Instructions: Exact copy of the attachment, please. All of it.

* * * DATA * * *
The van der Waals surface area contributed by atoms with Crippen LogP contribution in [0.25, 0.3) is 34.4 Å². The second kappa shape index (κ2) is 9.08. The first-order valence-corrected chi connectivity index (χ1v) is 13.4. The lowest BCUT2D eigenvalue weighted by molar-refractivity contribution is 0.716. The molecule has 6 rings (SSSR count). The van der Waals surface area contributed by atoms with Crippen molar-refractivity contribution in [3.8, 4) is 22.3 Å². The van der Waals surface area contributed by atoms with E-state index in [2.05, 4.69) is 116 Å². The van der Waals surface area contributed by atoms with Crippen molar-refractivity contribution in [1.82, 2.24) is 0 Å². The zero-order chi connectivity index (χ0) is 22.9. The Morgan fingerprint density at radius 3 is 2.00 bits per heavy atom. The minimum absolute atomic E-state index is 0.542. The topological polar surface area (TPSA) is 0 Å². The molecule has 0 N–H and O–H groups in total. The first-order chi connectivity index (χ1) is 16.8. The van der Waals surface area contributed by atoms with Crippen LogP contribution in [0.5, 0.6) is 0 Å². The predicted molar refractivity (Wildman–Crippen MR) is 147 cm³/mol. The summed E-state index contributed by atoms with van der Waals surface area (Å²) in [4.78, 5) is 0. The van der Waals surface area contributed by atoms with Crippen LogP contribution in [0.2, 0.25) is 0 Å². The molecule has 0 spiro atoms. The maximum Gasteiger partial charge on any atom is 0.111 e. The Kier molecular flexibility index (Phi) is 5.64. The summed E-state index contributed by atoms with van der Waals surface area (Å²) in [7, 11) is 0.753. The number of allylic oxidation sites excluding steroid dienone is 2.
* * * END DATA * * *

The van der Waals surface area contributed by atoms with Crippen LogP contribution in [0.25, 0.3) is 34.4 Å². The second kappa shape index (κ2) is 9.08. The first-order valence-corrected chi connectivity index (χ1v) is 13.4. The lowest BCUT2D eigenvalue weighted by molar-refractivity contribution is 0.716. The molecule has 6 rings (SSSR count). The van der Waals surface area contributed by atoms with Crippen molar-refractivity contribution in [3.8, 4) is 22.3 Å². The van der Waals surface area contributed by atoms with E-state index in [2.05, 4.69) is 116 Å². The van der Waals surface area contributed by atoms with Crippen molar-refractivity contribution in [1.82, 2.24) is 0 Å². The zero-order chi connectivity index (χ0) is 22.9. The Morgan fingerprint density at radius 3 is 2.00 bits per heavy atom. The minimum absolute atomic E-state index is 0.542. The topological polar surface area (TPSA) is 0 Å². The molecule has 0 N–H and O–H groups in total. The first-order chi connectivity index (χ1) is 16.8. The van der Waals surface area contributed by atoms with Crippen LogP contribution in [0.5, 0.6) is 0 Å². The predicted molar refractivity (Wildman–Crippen MR) is 147 cm³/mol. The summed E-state index contributed by atoms with van der Waals surface area (Å²) in [4.78, 5) is 0. The van der Waals surface area contributed by atoms with Crippen LogP contribution in [0.2, 0.25) is 0 Å². The molecule has 0 spiro atoms. The maximum Gasteiger partial charge on any atom is 0.111 e. The Kier molecular flexibility index (Phi) is 5.64. The summed E-state index contributed by atoms with van der Waals surface area (Å²) in [7, 11) is 0.753. The number of allylic oxidation sites excluding steroid dienone is 2.